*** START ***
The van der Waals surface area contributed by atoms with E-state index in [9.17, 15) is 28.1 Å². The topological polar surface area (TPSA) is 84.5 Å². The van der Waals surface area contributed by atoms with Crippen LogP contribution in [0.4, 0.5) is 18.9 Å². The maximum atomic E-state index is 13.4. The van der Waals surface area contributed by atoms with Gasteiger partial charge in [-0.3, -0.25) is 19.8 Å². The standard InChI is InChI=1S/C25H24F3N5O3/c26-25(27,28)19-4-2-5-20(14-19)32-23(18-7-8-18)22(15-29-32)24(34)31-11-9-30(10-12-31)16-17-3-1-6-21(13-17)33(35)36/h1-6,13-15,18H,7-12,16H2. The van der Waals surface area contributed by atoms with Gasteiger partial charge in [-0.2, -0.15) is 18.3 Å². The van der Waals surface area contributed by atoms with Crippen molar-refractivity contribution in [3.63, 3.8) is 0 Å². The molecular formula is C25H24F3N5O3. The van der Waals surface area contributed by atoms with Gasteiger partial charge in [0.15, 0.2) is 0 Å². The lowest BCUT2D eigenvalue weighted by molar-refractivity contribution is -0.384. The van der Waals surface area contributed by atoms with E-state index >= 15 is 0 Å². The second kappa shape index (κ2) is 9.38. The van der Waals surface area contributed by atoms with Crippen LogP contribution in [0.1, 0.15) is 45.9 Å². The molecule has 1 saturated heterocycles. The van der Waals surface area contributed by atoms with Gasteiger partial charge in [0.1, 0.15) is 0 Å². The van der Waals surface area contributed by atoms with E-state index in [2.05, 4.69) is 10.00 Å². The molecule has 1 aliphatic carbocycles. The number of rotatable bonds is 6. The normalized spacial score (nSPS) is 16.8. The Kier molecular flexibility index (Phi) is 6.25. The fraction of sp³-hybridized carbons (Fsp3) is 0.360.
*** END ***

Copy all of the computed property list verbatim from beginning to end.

The van der Waals surface area contributed by atoms with E-state index in [9.17, 15) is 28.1 Å². The topological polar surface area (TPSA) is 84.5 Å². The van der Waals surface area contributed by atoms with Crippen LogP contribution in [0.4, 0.5) is 18.9 Å². The maximum atomic E-state index is 13.4. The van der Waals surface area contributed by atoms with Gasteiger partial charge in [-0.3, -0.25) is 19.8 Å². The standard InChI is InChI=1S/C25H24F3N5O3/c26-25(27,28)19-4-2-5-20(14-19)32-23(18-7-8-18)22(15-29-32)24(34)31-11-9-30(10-12-31)16-17-3-1-6-21(13-17)33(35)36/h1-6,13-15,18H,7-12,16H2. The van der Waals surface area contributed by atoms with Gasteiger partial charge in [-0.2, -0.15) is 18.3 Å². The van der Waals surface area contributed by atoms with Crippen molar-refractivity contribution in [3.63, 3.8) is 0 Å². The molecular formula is C25H24F3N5O3. The van der Waals surface area contributed by atoms with Gasteiger partial charge in [0.15, 0.2) is 0 Å². The lowest BCUT2D eigenvalue weighted by molar-refractivity contribution is -0.384. The van der Waals surface area contributed by atoms with E-state index >= 15 is 0 Å². The second kappa shape index (κ2) is 9.38. The van der Waals surface area contributed by atoms with Crippen LogP contribution in [0.1, 0.15) is 45.9 Å². The molecule has 1 saturated heterocycles. The van der Waals surface area contributed by atoms with Gasteiger partial charge in [0.1, 0.15) is 0 Å². The van der Waals surface area contributed by atoms with E-state index in [2.05, 4.69) is 10.00 Å². The molecule has 1 aliphatic carbocycles. The number of rotatable bonds is 6. The normalized spacial score (nSPS) is 16.8. The Kier molecular flexibility index (Phi) is 6.25. The fraction of sp³-hybridized carbons (Fsp3) is 0.360.